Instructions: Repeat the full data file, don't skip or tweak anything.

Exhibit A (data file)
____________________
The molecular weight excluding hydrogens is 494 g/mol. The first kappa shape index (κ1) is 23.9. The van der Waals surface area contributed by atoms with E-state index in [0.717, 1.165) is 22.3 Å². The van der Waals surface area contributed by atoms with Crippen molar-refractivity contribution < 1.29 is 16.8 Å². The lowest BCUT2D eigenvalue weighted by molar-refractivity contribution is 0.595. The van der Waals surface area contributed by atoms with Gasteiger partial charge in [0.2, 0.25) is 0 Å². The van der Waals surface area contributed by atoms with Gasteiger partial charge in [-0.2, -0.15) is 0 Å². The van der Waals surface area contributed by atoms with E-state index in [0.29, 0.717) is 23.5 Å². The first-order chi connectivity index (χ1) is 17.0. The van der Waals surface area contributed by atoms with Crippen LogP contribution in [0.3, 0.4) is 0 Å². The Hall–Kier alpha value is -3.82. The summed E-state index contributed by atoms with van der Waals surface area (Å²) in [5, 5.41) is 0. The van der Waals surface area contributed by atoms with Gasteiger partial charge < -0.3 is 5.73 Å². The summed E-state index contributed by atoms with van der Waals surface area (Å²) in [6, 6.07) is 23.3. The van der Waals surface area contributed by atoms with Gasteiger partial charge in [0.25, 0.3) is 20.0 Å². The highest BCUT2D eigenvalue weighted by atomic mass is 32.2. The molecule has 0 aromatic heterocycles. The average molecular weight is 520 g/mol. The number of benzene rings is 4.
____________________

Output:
The molecular weight excluding hydrogens is 494 g/mol. The first kappa shape index (κ1) is 23.9. The van der Waals surface area contributed by atoms with E-state index in [0.717, 1.165) is 22.3 Å². The van der Waals surface area contributed by atoms with Crippen molar-refractivity contribution < 1.29 is 16.8 Å². The lowest BCUT2D eigenvalue weighted by molar-refractivity contribution is 0.595. The van der Waals surface area contributed by atoms with Gasteiger partial charge in [0.2, 0.25) is 0 Å². The van der Waals surface area contributed by atoms with Gasteiger partial charge in [-0.2, -0.15) is 0 Å². The van der Waals surface area contributed by atoms with E-state index in [0.29, 0.717) is 23.5 Å². The first-order chi connectivity index (χ1) is 17.0. The van der Waals surface area contributed by atoms with Crippen LogP contribution in [0.3, 0.4) is 0 Å². The Hall–Kier alpha value is -3.82. The summed E-state index contributed by atoms with van der Waals surface area (Å²) in [5, 5.41) is 0. The van der Waals surface area contributed by atoms with Gasteiger partial charge < -0.3 is 5.73 Å². The summed E-state index contributed by atoms with van der Waals surface area (Å²) in [6, 6.07) is 23.3. The van der Waals surface area contributed by atoms with Gasteiger partial charge in [0.25, 0.3) is 20.0 Å². The highest BCUT2D eigenvalue weighted by atomic mass is 32.2. The molecule has 0 aromatic heterocycles. The average molecular weight is 520 g/mol. The number of benzene rings is 4.